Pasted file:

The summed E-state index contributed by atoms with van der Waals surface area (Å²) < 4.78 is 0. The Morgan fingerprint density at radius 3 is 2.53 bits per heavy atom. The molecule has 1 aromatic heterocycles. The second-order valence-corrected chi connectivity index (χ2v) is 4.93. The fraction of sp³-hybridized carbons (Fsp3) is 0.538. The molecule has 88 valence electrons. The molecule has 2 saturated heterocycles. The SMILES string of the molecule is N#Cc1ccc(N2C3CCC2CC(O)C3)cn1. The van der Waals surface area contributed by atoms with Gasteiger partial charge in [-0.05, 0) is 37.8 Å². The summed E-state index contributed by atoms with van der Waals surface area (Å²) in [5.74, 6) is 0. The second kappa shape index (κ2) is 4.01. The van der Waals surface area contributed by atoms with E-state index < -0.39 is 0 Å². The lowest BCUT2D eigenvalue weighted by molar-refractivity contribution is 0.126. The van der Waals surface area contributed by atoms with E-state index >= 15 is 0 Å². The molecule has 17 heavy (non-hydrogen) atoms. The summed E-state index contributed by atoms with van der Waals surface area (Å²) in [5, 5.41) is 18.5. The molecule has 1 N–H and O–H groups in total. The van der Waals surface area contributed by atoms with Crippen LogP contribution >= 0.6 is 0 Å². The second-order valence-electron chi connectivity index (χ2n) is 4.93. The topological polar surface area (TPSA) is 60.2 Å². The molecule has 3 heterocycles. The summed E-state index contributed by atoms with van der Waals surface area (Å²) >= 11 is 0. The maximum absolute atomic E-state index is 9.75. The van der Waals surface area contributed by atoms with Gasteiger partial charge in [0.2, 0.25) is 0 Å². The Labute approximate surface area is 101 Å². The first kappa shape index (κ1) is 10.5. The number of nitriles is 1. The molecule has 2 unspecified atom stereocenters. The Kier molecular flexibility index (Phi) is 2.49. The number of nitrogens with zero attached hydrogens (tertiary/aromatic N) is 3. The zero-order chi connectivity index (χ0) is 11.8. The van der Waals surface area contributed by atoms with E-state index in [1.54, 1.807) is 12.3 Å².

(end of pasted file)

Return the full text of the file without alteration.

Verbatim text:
The summed E-state index contributed by atoms with van der Waals surface area (Å²) < 4.78 is 0. The Morgan fingerprint density at radius 3 is 2.53 bits per heavy atom. The molecule has 1 aromatic heterocycles. The second-order valence-corrected chi connectivity index (χ2v) is 4.93. The fraction of sp³-hybridized carbons (Fsp3) is 0.538. The molecule has 88 valence electrons. The molecule has 2 saturated heterocycles. The SMILES string of the molecule is N#Cc1ccc(N2C3CCC2CC(O)C3)cn1. The van der Waals surface area contributed by atoms with Gasteiger partial charge in [-0.05, 0) is 37.8 Å². The summed E-state index contributed by atoms with van der Waals surface area (Å²) in [5.74, 6) is 0. The second kappa shape index (κ2) is 4.01. The van der Waals surface area contributed by atoms with E-state index < -0.39 is 0 Å². The lowest BCUT2D eigenvalue weighted by molar-refractivity contribution is 0.126. The van der Waals surface area contributed by atoms with E-state index >= 15 is 0 Å². The molecule has 17 heavy (non-hydrogen) atoms. The summed E-state index contributed by atoms with van der Waals surface area (Å²) in [5, 5.41) is 18.5. The molecule has 1 N–H and O–H groups in total. The van der Waals surface area contributed by atoms with Crippen LogP contribution >= 0.6 is 0 Å². The second-order valence-electron chi connectivity index (χ2n) is 4.93. The topological polar surface area (TPSA) is 60.2 Å². The molecule has 3 heterocycles. The summed E-state index contributed by atoms with van der Waals surface area (Å²) >= 11 is 0. The maximum absolute atomic E-state index is 9.75. The van der Waals surface area contributed by atoms with Gasteiger partial charge in [0.2, 0.25) is 0 Å². The Labute approximate surface area is 101 Å². The first kappa shape index (κ1) is 10.5. The number of nitriles is 1. The molecule has 2 unspecified atom stereocenters. The Kier molecular flexibility index (Phi) is 2.49. The number of nitrogens with zero attached hydrogens (tertiary/aromatic N) is 3. The zero-order chi connectivity index (χ0) is 11.8. The van der Waals surface area contributed by atoms with E-state index in [1.54, 1.807) is 12.3 Å².